Tag Archives: brew

Garrison – Irish Red

20140724-162427-59067386.jpgLocated on the Halifax waterfront, Garrison is one of the granddaddies of the Atlantic Canadian craft-beer scene and has, over the last few years, also grown to become one of the region’s largest craft brewers. Most importantly, it has done so while retaining a small-time feel, with flavourful beers that still feel like they come from a small brewery. This may seem a no-brainer, but as many small brewers get bigger, they lose their way and start trying to appeal to ever broader tastes, until their beer tastes like just another macrobrew. I’m looking at you, Sam Adams. But I digress… I’ll have more to say about Sam Adams in a future post, but for now, let’s return to Garrison and its Irish Red.

From the brewery: “This classic beer style was inspired by centuries of Celtic brewing history, Specialty kilned malts such as dark caramel and Munich dominate the Irish Red resulting in a ruby red colour and smooth malty taste.”

Appearance: Bright copper, with ruby hues. Frothy head that dissipates quickly, leaving a lot of lacing behind.

Aroma: A nice punch of malt, faint hits of fruit and caramel—think of candy apples.

Taste: Malty, but not as malty as your nose tells you to expect. Moves smoothly to dark chocolate, with a black coffee finish. Agreeably hoppy; almost, but not unpleasantly, a hint of fresh-cut grass. Bold flavours, best enjoyed with a palate-cleansing apéritif.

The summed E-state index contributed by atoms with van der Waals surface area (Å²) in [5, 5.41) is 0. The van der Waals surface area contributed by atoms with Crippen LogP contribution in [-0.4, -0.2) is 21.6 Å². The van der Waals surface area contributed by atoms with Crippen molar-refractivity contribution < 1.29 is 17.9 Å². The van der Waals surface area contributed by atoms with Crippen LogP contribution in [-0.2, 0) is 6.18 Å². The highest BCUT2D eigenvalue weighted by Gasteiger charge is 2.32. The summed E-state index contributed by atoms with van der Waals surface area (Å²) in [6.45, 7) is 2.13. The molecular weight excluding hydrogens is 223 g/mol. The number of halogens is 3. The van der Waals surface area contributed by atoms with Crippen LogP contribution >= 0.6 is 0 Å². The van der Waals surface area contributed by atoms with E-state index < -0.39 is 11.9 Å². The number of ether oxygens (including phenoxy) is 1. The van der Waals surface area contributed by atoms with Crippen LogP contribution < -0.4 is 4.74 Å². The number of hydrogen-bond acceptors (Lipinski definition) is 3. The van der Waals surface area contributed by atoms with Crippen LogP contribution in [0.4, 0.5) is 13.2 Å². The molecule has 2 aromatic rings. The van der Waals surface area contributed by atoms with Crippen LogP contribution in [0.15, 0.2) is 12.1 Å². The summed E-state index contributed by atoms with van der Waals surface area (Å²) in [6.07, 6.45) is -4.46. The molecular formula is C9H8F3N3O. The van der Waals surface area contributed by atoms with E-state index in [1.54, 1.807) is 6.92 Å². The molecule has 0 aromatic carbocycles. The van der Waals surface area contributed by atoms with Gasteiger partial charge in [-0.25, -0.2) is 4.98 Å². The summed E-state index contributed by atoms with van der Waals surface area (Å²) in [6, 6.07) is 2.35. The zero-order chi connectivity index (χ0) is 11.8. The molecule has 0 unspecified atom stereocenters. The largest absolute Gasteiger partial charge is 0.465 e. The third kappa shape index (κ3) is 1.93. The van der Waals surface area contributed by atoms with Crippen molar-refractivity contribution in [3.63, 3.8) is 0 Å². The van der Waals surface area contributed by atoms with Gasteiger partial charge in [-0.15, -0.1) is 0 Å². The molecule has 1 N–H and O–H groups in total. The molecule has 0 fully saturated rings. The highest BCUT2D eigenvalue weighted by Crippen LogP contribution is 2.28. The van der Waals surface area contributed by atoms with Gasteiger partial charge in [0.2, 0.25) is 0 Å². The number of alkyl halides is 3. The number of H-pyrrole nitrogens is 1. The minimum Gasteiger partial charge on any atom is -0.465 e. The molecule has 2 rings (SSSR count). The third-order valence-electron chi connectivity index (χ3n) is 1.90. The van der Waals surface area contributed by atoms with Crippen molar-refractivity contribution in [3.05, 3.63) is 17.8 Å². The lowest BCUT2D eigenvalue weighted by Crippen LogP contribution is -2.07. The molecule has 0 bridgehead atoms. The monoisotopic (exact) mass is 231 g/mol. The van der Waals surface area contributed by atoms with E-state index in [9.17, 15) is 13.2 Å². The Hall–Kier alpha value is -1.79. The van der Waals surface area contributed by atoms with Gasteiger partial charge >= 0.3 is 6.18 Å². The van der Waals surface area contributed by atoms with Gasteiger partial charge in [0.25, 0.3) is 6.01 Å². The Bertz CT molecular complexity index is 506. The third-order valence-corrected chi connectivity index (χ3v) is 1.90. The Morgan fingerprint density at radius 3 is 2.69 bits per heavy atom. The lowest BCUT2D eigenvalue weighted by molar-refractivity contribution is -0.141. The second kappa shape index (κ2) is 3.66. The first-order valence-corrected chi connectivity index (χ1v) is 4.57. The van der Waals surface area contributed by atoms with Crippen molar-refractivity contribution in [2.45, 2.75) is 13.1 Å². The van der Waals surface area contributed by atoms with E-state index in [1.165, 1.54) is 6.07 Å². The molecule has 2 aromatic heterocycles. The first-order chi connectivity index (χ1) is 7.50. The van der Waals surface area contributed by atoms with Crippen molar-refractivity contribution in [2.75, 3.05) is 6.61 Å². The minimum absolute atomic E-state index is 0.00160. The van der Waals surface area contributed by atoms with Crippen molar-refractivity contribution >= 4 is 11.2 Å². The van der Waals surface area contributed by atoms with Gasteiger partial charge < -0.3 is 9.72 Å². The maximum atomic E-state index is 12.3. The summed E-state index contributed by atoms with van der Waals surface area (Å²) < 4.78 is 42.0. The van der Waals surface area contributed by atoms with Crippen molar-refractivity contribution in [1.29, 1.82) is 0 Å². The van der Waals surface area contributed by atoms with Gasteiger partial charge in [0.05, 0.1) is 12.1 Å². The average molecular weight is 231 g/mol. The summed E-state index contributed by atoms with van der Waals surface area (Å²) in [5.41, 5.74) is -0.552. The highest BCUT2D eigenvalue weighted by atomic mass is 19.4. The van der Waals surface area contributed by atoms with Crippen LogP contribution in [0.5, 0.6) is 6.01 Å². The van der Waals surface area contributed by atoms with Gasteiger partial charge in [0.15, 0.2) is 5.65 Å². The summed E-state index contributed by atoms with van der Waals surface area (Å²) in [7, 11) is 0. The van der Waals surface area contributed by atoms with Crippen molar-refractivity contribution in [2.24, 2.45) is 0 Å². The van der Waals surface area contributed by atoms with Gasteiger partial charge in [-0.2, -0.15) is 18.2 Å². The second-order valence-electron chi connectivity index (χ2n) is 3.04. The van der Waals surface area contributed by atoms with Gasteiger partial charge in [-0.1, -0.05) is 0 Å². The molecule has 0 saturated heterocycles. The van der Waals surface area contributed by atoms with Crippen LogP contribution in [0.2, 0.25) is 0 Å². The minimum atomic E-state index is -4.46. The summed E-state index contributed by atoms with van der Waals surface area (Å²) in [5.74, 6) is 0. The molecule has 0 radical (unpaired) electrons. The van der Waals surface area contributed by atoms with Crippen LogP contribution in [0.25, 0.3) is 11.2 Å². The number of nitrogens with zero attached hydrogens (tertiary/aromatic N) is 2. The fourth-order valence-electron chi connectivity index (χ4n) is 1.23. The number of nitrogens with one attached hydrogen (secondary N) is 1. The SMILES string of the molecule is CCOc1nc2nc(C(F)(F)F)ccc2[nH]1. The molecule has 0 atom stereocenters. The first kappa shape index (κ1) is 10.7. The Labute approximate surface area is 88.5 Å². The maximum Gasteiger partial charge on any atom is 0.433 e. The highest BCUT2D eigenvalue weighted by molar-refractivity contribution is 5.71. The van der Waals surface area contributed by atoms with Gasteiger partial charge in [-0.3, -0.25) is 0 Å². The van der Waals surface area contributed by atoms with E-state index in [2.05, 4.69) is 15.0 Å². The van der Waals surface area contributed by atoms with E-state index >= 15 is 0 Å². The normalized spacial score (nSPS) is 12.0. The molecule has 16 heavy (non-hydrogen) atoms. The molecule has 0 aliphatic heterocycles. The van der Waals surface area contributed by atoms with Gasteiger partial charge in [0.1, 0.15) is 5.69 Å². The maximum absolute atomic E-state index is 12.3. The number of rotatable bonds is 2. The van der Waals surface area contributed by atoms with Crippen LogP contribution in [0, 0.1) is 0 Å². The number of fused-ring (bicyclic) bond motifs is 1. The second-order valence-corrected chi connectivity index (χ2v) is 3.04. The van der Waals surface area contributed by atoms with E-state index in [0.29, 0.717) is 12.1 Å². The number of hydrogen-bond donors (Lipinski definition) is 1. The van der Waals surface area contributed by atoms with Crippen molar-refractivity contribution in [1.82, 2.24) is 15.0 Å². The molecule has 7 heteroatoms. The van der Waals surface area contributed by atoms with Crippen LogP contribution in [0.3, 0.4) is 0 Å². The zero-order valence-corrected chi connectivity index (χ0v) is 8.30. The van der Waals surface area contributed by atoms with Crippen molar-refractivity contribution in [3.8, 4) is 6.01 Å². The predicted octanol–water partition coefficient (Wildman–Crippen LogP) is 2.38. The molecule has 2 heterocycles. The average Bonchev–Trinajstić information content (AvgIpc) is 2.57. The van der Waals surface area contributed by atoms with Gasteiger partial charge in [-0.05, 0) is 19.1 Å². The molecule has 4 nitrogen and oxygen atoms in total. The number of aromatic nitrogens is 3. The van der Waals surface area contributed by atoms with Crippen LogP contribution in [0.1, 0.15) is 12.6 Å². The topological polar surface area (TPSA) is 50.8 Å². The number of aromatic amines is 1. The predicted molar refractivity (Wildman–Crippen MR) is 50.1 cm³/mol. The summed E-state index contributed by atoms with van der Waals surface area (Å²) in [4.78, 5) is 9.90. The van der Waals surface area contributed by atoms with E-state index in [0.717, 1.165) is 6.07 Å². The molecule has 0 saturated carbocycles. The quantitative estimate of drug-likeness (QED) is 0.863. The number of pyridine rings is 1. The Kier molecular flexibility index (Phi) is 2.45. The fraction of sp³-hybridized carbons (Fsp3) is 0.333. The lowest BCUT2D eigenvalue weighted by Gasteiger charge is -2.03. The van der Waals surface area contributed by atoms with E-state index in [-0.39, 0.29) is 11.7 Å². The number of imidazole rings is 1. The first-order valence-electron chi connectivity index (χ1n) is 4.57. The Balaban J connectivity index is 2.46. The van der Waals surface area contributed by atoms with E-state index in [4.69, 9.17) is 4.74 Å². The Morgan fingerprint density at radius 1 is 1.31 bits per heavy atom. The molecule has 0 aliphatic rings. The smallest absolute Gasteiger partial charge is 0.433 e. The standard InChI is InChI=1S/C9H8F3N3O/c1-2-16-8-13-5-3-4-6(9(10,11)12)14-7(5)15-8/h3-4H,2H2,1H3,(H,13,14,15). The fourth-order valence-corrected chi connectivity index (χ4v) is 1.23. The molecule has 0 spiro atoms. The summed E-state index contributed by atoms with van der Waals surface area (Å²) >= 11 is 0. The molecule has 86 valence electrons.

Mouthfeel: Foamier in the mouth than it looks in the glass. The hoppiness puckers your mouth, and will linger a bit. 

Overall: As you’ve probably gathered, I like this beer a lot. It’s been a mainstay in my fridge all summer, and it’s an equally pleasant winter beer. It has big flavours and lots of character, and holds its own alongside any Irish red. And lest you think I gush, it’s a three-time bronze winner at the Canadian Brewing Awards, and took home gold at the 2010 World Beer Championships.

85/100

Guest reviewer Trevor J. Adams is senior editor with Metro Guide Publishing and the editor of Halifax Magazine. In 2012, he published his first solo book, Long Shots: The Curious Story of the Four Maritime Teams That Played for the Stanley Cup (Nimbus Publishing).

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REVIEW: Amsterdam Brewery – All Natural Blonde

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Okay, its summer. Its time for some hot weather, light and refreshing drink. Something easy, but not the same old mundane and flavourless pale lager.